INSIDE NEWMAN LIBRARY’S 3D Scanning Studio, you will see architecture major Juliah Linzmeier with a gray and blue handheld device resembling an old-fashioned clothes iron. Its flashing lights scan patrons’ objects while they rotate upon a blue-and-white striped pedestal. Linzmeier uses her 3D-design skills to share these physical objects beyond library walls and into the digital world. 

As a student scanning assistant in the studio, she also works with three other Artec 3D scanning machines, each one meant for scanning differently sized objects. Her favorite, the iron-shaped scanner, is portable and helpful for scanning items that cannot be moved. 

“I’ve definitely been able to widen my computer skills through this job, but I’ve also been able to practice customer service and communication skills, which always helps for any positions in the future,” she said.

“I have worked with individuals all throughout the community on many different projects,” she said. “Many creative technologies majors or other digital design students love how scanning can bring real-life objects into virtual reality and other 3D computer models. On the other hand, many engineering students appreciate the ability to scan an object and obtain incredibly precise models and measurements of an object they are studying or working to improve.”

Even local residents who are not students enjoy using the studio. “Community members love having the ability to scan their personal artwork or even scan themselves to turn into figurines or bobbleheads,” said Linzmeier. “With scanning, the range of applications combined with the sheer number of people who can access it here at Newman Library, the options are quite endless.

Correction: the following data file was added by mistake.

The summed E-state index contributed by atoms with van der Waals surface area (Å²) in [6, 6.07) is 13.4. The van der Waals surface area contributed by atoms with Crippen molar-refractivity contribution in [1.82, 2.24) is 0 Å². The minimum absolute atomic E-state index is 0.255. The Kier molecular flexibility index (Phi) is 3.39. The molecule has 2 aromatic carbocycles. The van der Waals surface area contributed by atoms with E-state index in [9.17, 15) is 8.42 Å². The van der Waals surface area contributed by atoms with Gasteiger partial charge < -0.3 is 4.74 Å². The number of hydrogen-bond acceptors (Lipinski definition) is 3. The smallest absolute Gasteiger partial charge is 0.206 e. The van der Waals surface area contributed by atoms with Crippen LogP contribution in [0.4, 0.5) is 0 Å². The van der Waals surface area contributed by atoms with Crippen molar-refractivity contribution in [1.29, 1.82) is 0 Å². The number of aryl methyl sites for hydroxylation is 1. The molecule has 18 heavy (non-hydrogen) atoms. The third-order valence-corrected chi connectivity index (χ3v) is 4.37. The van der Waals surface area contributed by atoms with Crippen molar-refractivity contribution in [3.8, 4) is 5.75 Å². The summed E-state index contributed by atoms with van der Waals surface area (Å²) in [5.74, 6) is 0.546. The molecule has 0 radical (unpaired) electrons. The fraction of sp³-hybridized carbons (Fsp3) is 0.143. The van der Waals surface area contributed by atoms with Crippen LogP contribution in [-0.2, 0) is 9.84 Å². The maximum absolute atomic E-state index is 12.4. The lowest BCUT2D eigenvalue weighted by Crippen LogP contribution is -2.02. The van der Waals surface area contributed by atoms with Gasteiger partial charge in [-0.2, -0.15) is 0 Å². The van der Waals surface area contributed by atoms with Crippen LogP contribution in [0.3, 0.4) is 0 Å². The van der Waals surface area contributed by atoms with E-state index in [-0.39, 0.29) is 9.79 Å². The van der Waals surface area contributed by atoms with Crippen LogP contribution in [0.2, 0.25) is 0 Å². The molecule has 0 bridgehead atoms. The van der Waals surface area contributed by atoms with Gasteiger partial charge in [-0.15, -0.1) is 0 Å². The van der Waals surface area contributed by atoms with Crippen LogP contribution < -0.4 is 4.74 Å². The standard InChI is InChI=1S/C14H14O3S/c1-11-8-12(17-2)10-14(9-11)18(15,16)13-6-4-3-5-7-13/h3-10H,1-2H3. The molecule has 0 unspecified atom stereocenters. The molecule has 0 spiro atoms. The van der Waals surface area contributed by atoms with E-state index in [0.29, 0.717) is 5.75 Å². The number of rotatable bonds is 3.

“I definitely got a big surprise the first time I had to scan a whole person,” said Linzmeier. “Much of my early work consisted of scanning fossils and dinosaur bones, which rarely exceeded the size of a pencil. So when I was told I had to scan an entire person, I was in shock.” 


Computer animation.

Because 3D scanning is such a distinctive and new technology, Linzmeier’s job is unique. “I often have to explain to my friends and family what I do, because few people have been able to utilize and interact with this kind of unique technology.”

Linzmeier has worked in the library since October 2021 and has loved her time in the studio. “It is so nice to be able to work on projects and have supervisors who are there to support you and answer questions, but also give you the space to learn the programs and work one-on-one with patrons who come in.”

Upon graduation, Linzmeier hopes to land a job in the urban planning industry and also pursue a more commercial side of architecture in conjunction with urban planning. “I’m really passionate about the way in which architecture creates space, especially in the urban field, so I am excited to eventually pursue that when I graduate.”

Linzmeier wants students to know that the library is full of free tools and resources, such as the 3D Scanning Studio, Prototyping Studio, and even technology check-outs. 

“From a student perspective, I would just love to tell any current or future Hokies to take advantage of your time at Newman Library. These are four or more years of your life that are meant to segue you into the real world,” said Linzmeier. “So make mistakes, take risks, be yourself, and do whatever you can to set yourself up for success. Learn who you are and who you want to be and never settle for anything less.”